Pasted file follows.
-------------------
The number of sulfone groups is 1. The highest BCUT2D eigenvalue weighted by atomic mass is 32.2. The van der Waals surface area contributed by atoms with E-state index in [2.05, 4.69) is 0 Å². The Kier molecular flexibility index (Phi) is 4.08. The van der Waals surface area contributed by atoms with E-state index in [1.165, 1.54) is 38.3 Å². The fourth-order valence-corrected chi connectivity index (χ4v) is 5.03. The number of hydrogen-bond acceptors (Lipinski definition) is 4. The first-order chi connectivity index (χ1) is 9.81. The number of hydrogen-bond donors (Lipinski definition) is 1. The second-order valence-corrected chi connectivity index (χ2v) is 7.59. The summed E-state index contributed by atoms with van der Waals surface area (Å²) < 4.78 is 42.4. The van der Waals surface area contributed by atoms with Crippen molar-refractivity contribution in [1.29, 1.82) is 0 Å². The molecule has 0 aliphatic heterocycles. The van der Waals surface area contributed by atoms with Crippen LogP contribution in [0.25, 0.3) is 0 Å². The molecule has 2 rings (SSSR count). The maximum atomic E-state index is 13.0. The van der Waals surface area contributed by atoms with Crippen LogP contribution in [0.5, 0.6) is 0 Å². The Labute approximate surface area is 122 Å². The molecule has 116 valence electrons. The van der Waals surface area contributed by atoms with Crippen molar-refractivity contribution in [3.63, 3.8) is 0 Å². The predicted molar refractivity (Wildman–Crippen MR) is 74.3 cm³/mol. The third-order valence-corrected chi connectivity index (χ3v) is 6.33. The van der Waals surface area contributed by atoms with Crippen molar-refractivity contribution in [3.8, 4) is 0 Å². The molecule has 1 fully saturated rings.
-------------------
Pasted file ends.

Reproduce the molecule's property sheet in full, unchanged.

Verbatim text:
The number of sulfone groups is 1. The highest BCUT2D eigenvalue weighted by atomic mass is 32.2. The van der Waals surface area contributed by atoms with E-state index in [2.05, 4.69) is 0 Å². The Kier molecular flexibility index (Phi) is 4.08. The van der Waals surface area contributed by atoms with E-state index in [1.165, 1.54) is 38.3 Å². The fourth-order valence-corrected chi connectivity index (χ4v) is 5.03. The number of hydrogen-bond acceptors (Lipinski definition) is 4. The first-order chi connectivity index (χ1) is 9.81. The number of hydrogen-bond donors (Lipinski definition) is 1. The second-order valence-corrected chi connectivity index (χ2v) is 7.59. The summed E-state index contributed by atoms with van der Waals surface area (Å²) < 4.78 is 42.4. The van der Waals surface area contributed by atoms with Crippen molar-refractivity contribution in [1.29, 1.82) is 0 Å². The molecule has 0 aliphatic heterocycles. The van der Waals surface area contributed by atoms with Crippen LogP contribution in [0.25, 0.3) is 0 Å². The molecule has 2 rings (SSSR count). The maximum atomic E-state index is 13.0. The van der Waals surface area contributed by atoms with Crippen LogP contribution in [0.5, 0.6) is 0 Å². The Labute approximate surface area is 122 Å². The molecule has 116 valence electrons. The van der Waals surface area contributed by atoms with Crippen molar-refractivity contribution in [3.63, 3.8) is 0 Å². The predicted molar refractivity (Wildman–Crippen MR) is 74.3 cm³/mol. The third-order valence-corrected chi connectivity index (χ3v) is 6.33. The van der Waals surface area contributed by atoms with Crippen molar-refractivity contribution in [3.8, 4) is 0 Å². The molecule has 1 fully saturated rings.